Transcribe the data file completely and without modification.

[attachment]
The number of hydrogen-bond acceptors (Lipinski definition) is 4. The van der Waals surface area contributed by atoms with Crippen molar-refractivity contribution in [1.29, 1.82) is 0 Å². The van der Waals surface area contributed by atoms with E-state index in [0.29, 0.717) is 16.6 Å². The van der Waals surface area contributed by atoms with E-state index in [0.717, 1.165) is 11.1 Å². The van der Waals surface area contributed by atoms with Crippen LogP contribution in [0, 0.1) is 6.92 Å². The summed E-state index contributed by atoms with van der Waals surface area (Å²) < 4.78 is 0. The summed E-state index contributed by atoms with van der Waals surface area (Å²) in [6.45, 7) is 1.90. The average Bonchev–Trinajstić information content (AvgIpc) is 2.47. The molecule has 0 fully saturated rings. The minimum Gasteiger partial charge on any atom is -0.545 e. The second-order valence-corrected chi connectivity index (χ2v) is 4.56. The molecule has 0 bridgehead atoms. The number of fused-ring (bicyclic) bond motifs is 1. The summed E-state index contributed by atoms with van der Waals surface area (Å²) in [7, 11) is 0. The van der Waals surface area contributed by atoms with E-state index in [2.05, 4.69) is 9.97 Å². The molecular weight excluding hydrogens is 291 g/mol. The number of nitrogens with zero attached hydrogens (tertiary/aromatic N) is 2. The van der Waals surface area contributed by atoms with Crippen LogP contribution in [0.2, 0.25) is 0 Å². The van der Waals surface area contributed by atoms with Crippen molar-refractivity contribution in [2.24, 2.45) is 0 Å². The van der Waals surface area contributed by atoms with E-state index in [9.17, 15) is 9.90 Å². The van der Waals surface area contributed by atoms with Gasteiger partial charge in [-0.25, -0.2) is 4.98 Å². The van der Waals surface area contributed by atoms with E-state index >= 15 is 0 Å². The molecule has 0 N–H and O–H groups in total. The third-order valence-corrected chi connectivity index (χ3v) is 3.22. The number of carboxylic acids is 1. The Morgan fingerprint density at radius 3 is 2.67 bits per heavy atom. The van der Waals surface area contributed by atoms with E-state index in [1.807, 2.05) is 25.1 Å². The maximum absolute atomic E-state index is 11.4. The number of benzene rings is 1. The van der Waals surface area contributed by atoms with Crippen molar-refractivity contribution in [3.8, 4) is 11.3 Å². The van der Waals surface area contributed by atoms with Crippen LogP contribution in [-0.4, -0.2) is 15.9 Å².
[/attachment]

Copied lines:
The number of hydrogen-bond acceptors (Lipinski definition) is 4. The van der Waals surface area contributed by atoms with Crippen molar-refractivity contribution in [1.29, 1.82) is 0 Å². The van der Waals surface area contributed by atoms with E-state index in [0.29, 0.717) is 16.6 Å². The van der Waals surface area contributed by atoms with E-state index in [0.717, 1.165) is 11.1 Å². The van der Waals surface area contributed by atoms with Crippen LogP contribution in [0, 0.1) is 6.92 Å². The summed E-state index contributed by atoms with van der Waals surface area (Å²) < 4.78 is 0. The summed E-state index contributed by atoms with van der Waals surface area (Å²) in [6.45, 7) is 1.90. The average Bonchev–Trinajstić information content (AvgIpc) is 2.47. The molecule has 0 fully saturated rings. The minimum Gasteiger partial charge on any atom is -0.545 e. The second-order valence-corrected chi connectivity index (χ2v) is 4.56. The molecule has 0 bridgehead atoms. The number of fused-ring (bicyclic) bond motifs is 1. The summed E-state index contributed by atoms with van der Waals surface area (Å²) in [7, 11) is 0. The van der Waals surface area contributed by atoms with E-state index in [2.05, 4.69) is 9.97 Å². The molecular weight excluding hydrogens is 291 g/mol. The number of nitrogens with zero attached hydrogens (tertiary/aromatic N) is 2. The van der Waals surface area contributed by atoms with Crippen LogP contribution in [0.2, 0.25) is 0 Å². The van der Waals surface area contributed by atoms with Crippen molar-refractivity contribution in [2.24, 2.45) is 0 Å². The van der Waals surface area contributed by atoms with E-state index in [9.17, 15) is 9.90 Å². The van der Waals surface area contributed by atoms with Gasteiger partial charge in [-0.25, -0.2) is 4.98 Å². The van der Waals surface area contributed by atoms with E-state index >= 15 is 0 Å². The molecule has 0 N–H and O–H groups in total. The third-order valence-corrected chi connectivity index (χ3v) is 3.22. The number of carboxylic acids is 1. The Morgan fingerprint density at radius 3 is 2.67 bits per heavy atom. The van der Waals surface area contributed by atoms with E-state index in [1.807, 2.05) is 25.1 Å². The maximum absolute atomic E-state index is 11.4. The number of benzene rings is 1. The van der Waals surface area contributed by atoms with Crippen molar-refractivity contribution in [3.8, 4) is 11.3 Å². The van der Waals surface area contributed by atoms with Crippen LogP contribution in [-0.4, -0.2) is 15.9 Å².